Doku: Besides spoken language, there are just a lot of differences culturally in body language, gestures and idiomatic expressions. In many parts of Africa using your left hand to do anything is seen as disrespectful. Your right hand is for eating and shaking hands; your left one is considered to be your toilet hand. Since this isn’t the case in the U.S., I struggled with understanding and accepting that people are not being disrespectful — we merely didn’t share the same values.
The culture in Ghana was very patriarchal when I was growing up, so I was considered a feminist. I recall telling my dad about my decision to transition to a different position and company, and his first question was, ‘Have you told your husband?’ I challenged his thought process. Yes, I did discuss it with my husband, but to share my opportunity and not for his approval.
Being aware of differences and nuances of different cultures from my travels has helped me to navigate cultural differences both personally and professionally. My culture was not to be confrontational, especially as a woman, but I do seek to understand nuances and adapt.
WACOAN: Your resume states that you speak Twi and Ga. Tell me about those languages.
Doku: Twi is a dialect of Akan, and Ga is the language spoken in and around the capital, Accra.[Editor’s note: About 80% of the population of Ghana speak Akan.]
My dad’s family spoke Ga, and I speak both Twi and Ga fluently. So even though I also grew up speaking English, it’s my third language. I also speak a little basic French and Spanish, but I didn’t learn those until later.
WACOAN: What ingrained cultural practices do you still carry with you, and how do they interface with all the cultures you interact with professionally?
Doku: In Ghana’s culture, there’s a very deep sense of respect to elders and using polite manners in general, saying ‘ma’am’ and ‘sir,’ ‘please’ and ‘thank you’ are just so ingrained. I can’t turn that off, even when it’s been pointed out to me that it makes me seem passive in a professional setting. I just can’t shake it. I work in a global cultural environment, and I’ve actually had to work at toning down my manners to be taken seriously. But growing up with exposure to different cultures and different ways of thinking helps me recognize them when they appear.
WACOAN: What was your professional path to getting into human resources, and specifically, how did you segue into the aerospace industry?
Doku: I first stumbled into HR when I worked as an intern in an HR office in Ghana. Then I came to the U.S. with my bachelor’s degree in psychology and political science, and no one would hire me. Most people wouldn’t even give me an interview.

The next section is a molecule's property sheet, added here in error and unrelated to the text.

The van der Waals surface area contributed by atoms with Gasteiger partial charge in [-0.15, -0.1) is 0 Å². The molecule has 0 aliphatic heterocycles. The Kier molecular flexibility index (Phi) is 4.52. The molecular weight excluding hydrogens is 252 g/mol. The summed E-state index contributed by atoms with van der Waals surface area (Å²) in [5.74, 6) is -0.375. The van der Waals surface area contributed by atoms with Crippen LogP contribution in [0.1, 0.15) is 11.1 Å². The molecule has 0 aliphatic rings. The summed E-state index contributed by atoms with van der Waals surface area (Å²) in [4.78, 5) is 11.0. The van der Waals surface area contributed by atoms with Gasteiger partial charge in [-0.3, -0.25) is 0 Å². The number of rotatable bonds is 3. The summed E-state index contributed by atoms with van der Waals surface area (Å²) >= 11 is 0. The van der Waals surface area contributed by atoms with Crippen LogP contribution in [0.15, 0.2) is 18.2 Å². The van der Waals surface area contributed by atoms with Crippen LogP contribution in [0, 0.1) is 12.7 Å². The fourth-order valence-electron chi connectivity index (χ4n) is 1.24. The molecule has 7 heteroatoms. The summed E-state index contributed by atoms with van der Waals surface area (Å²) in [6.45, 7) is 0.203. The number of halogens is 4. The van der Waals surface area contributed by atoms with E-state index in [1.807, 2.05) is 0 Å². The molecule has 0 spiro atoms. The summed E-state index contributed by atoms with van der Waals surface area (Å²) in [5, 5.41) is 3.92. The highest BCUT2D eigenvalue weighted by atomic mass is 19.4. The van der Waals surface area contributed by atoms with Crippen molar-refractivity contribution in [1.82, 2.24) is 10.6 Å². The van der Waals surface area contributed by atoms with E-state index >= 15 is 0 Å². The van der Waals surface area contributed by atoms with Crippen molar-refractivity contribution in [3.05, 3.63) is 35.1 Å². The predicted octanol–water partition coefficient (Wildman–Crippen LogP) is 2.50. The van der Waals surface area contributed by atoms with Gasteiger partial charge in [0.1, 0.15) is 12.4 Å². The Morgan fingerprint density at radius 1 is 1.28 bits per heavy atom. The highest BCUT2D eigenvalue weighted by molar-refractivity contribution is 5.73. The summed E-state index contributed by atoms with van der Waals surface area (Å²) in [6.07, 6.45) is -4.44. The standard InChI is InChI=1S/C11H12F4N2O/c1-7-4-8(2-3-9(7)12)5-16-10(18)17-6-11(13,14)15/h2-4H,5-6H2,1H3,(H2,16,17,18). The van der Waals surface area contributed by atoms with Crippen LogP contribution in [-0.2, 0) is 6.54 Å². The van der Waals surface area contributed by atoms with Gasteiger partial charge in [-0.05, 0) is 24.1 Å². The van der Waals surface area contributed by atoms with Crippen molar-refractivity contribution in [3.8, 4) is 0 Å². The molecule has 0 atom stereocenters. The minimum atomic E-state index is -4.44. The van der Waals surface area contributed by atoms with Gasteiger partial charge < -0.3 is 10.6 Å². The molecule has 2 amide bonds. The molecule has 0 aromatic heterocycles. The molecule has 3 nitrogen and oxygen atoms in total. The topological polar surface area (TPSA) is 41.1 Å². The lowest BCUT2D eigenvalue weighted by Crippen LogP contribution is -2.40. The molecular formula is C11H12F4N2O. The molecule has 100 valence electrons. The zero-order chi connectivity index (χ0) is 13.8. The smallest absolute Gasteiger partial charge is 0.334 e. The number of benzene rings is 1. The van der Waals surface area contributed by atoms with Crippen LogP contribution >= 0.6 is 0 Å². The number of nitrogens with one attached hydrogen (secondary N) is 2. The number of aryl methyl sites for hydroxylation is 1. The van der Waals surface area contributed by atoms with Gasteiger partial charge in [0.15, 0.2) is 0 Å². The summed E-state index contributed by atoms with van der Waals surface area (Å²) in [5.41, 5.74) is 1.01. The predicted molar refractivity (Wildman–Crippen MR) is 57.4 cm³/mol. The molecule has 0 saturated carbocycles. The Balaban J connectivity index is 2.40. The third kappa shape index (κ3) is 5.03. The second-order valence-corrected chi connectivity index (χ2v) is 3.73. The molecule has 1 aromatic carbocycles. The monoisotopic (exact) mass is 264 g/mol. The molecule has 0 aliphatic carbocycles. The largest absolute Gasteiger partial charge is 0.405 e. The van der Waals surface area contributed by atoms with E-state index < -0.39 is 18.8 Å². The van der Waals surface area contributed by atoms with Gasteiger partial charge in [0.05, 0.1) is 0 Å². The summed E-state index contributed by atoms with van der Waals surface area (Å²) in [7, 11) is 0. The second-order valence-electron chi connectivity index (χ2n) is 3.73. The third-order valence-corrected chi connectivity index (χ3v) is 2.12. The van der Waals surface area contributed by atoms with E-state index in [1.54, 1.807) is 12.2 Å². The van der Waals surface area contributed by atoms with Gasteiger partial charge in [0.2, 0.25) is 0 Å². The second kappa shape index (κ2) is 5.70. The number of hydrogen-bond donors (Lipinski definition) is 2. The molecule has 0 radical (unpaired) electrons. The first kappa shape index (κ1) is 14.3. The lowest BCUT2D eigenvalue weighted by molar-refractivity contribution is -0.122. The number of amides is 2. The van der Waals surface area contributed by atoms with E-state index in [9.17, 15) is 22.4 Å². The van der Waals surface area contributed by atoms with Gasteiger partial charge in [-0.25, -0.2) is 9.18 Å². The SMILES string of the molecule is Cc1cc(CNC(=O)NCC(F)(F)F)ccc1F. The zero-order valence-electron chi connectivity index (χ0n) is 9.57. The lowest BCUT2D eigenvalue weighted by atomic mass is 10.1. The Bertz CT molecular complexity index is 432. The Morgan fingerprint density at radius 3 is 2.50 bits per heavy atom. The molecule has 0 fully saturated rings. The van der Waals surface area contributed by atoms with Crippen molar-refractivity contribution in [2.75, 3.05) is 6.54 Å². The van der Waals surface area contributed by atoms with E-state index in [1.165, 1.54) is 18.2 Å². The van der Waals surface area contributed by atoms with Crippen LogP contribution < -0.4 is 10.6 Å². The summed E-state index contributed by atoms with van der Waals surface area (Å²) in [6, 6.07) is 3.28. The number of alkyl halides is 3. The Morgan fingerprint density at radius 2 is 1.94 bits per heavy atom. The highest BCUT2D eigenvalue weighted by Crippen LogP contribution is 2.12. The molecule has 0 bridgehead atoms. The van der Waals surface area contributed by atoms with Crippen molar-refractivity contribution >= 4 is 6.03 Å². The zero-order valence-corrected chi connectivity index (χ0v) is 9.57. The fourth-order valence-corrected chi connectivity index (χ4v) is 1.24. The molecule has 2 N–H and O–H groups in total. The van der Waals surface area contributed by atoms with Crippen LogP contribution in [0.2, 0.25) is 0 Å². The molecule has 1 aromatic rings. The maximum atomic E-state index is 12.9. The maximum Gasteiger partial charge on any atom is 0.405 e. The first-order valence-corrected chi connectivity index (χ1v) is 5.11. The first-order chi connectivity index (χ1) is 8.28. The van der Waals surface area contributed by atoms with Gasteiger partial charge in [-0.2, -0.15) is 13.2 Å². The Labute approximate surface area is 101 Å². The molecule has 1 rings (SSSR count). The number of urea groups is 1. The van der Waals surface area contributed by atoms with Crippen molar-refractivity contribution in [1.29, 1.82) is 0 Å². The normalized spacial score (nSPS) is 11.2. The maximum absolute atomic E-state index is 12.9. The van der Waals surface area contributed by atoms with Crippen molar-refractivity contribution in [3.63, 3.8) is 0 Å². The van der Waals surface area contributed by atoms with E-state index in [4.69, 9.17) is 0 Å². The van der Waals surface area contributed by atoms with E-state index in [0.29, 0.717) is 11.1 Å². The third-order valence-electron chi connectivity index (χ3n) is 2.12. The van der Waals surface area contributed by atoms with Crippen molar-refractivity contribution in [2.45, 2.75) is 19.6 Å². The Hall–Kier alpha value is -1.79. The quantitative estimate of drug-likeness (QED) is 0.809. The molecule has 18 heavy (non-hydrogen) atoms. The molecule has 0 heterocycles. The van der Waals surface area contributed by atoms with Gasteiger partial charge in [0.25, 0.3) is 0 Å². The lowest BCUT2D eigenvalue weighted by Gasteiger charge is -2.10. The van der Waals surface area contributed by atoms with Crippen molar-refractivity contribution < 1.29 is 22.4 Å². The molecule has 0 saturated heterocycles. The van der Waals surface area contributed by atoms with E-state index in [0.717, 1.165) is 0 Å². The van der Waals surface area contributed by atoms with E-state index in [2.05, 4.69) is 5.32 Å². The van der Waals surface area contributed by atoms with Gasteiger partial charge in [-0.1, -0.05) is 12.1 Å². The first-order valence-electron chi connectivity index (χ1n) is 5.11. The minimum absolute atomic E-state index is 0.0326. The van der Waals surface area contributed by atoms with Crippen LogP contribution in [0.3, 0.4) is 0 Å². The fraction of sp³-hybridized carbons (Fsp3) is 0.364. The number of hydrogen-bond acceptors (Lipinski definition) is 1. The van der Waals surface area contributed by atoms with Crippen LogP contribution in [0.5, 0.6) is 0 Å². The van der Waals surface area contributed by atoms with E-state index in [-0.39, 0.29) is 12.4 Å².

I was jobless for a year, and then I took a job at D-FW Airport, helping people with disabilities, basically pushing people in wheelchairs around the airport. I live by the Biblical scripture that says, ‘Whatever your hand finds to do, do it with all your might,’ and I pushed those wheelchairs like it was the last thing I was going to do on earth. I also formed relationships with my company’s local leadership, who gave me the opportunity to learn other parts of the business. With my widened scope of business, I was tasked with becoming a new hire trainer, and I audited different parts of the business. During this time my love for aviation really blossomed. Whenever our airline partners got a new plane, they had a training program on how to clean and stock it. There is just something fascinating about a new plane, and I knew I wanted to continue my career in this industry.
A role became available in HR to help with filing and administrative tasks, and my manager nominated me and served as my sponsor when I was selected. I did everything, even outside the scope of what I was brought in to do, and this got me noticed and recognized. I eventually was promoted to recruiter, then recruiting manager, HR manager and regional HR manager. I also pursued an Executive MBA at Texas Woman’s University during my time at ABM [Aviation] as part of positioning myself to progress in the HR field.
WACOAN: All of your initial experience was in the Dallas-Fort Worth area. How did you land in Waco?
Doku: I had spent the majority of my HR career as a generalist, however, I decided to build an HR specialization portfolio and accepted a position as a senior market employee experience consultant for Cargill at its Waco location. I worked there for four years.
I accepted a ‘stretch’ assignment there in hiring and outreach, working with talent acquisition teams and business leaders in salt evaporation and solar business to meet staffing needs by developing recruitment strategies and helping the team execute them seamlessly. I led several diversity equity and inclusion initiatives, which motivated me to pursue a HR Diversity, Equity and Inclusion Certification from Cornell University.